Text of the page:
Teaching writing all day in a departmentalized model comes with its challenges. When focusing on planning for a writing unit, we often get wrapped up in what we need to include and what we should be doing. Very rarely, do we think about what we should NOT be doing. Going into my fourth year of teaching writing all day to fifth graders, and eight years behind that of teaching writing to first, I have learned many things about what does and does not work.
Here are five things I try to not to do when teaching writing:
Our writing program in fifth grade consists of nine writing units. We start with personal narrative, and cover fiction, nonfiction, opinion, poetry, functional writing, as well as an introductory and conclusion unit. Getting through all of these units can often be stressful, but skipping any of the writing process stages will just make life much more difficult in the end. This is why I am always sure to pre-write, edit, revise, and take the time to make sure we do it all correctly. In the end, taking time to do these stages ensures that when we enter into our final units, students are revising and editing as though it is second nature to them!
I understand completely that getting through conferences can be monotonous. We often don’t have time to meet with all students, and it can become extremely overwhelming. However I have ALWAYS regretted having to grade a piece that I have only just looked at for the first time. Conferencing can be as long as you would like, or as long as the students need. However, I feel a quick check in at least is important so a can be sure each student is on track.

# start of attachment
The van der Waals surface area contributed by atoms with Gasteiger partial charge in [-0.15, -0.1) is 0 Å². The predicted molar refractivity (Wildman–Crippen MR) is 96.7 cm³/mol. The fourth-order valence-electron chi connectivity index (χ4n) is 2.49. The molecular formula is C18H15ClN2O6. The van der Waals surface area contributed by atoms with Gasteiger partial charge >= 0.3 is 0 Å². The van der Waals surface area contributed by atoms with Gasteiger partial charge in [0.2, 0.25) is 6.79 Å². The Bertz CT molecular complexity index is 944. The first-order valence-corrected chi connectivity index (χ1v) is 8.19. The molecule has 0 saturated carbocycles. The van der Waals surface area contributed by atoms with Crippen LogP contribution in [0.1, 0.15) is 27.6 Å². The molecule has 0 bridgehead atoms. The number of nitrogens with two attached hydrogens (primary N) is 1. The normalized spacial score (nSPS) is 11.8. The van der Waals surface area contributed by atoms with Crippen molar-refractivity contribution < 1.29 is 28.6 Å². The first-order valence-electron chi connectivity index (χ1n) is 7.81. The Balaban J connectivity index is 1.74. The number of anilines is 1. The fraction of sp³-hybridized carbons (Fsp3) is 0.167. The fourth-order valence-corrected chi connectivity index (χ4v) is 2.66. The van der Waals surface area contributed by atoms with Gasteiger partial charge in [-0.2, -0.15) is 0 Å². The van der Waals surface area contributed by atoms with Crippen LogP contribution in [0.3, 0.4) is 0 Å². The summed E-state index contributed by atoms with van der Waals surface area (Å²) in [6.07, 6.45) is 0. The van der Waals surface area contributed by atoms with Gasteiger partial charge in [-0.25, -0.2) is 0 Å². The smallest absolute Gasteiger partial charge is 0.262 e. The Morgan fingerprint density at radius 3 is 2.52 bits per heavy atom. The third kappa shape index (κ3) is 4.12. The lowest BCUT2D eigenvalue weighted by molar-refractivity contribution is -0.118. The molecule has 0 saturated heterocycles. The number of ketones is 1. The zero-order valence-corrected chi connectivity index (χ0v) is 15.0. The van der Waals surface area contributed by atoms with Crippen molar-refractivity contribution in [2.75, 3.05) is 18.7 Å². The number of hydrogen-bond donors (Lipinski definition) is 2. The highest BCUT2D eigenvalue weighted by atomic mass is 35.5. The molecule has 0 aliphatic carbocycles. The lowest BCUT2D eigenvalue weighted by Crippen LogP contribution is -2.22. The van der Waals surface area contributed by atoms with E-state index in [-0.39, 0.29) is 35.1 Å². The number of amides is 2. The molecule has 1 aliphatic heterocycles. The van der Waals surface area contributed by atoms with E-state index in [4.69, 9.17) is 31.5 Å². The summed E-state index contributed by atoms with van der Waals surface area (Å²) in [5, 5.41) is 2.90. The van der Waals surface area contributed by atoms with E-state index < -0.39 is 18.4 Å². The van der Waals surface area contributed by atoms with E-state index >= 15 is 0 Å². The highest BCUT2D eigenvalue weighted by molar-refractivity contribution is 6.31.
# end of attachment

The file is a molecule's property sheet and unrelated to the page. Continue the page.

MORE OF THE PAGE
Give too Much Feedback
This one is difficult for me. When we are editing pieces with students we often find many mistakes that we want to change right away. However, I urge you not to do this. Not only does it become overwhelming for the student, but the conference becomes unfocused, and the student often ends up more confused than when they started. I always try to have one or two areas of focus for the student for when they leave. Whether that be to work on their run on sentences, or to add detail, it has to be a focused area that they can change.
Give Hardly Any Feedback
Just as we want our students to explain their answers, we need to do this for them as well. Even if a student is doing very well on a piece of writing, I still try to take them to that next step. Are there more descriptive words they can use? Can they make their introduction more interesting for the reader? There are times I’m so happy that a student is on track that I forget to challenge them and bring them to that next level. This inevitably does not help them progress.
Avoid Giving a Due Date
I may get pushback for this one but I stick by my opinion. Not giving a due date for a writing piece is not realistic for the real world. When our students are in the real world they will be asked to meet deadlines so why shouldn’t we prepare them? I even go as so far as to take points away when they are late on the assignment. Many times this eliminates the problem of being unproductive during our writing time. Of course, I take different circumstances into account, and if I need to give students extra time, I will. However, in my experience due dates ensure students are on time, and we can give them feedback in a timely manner!
Hope you can bring some of these tips into your writing lessons this year!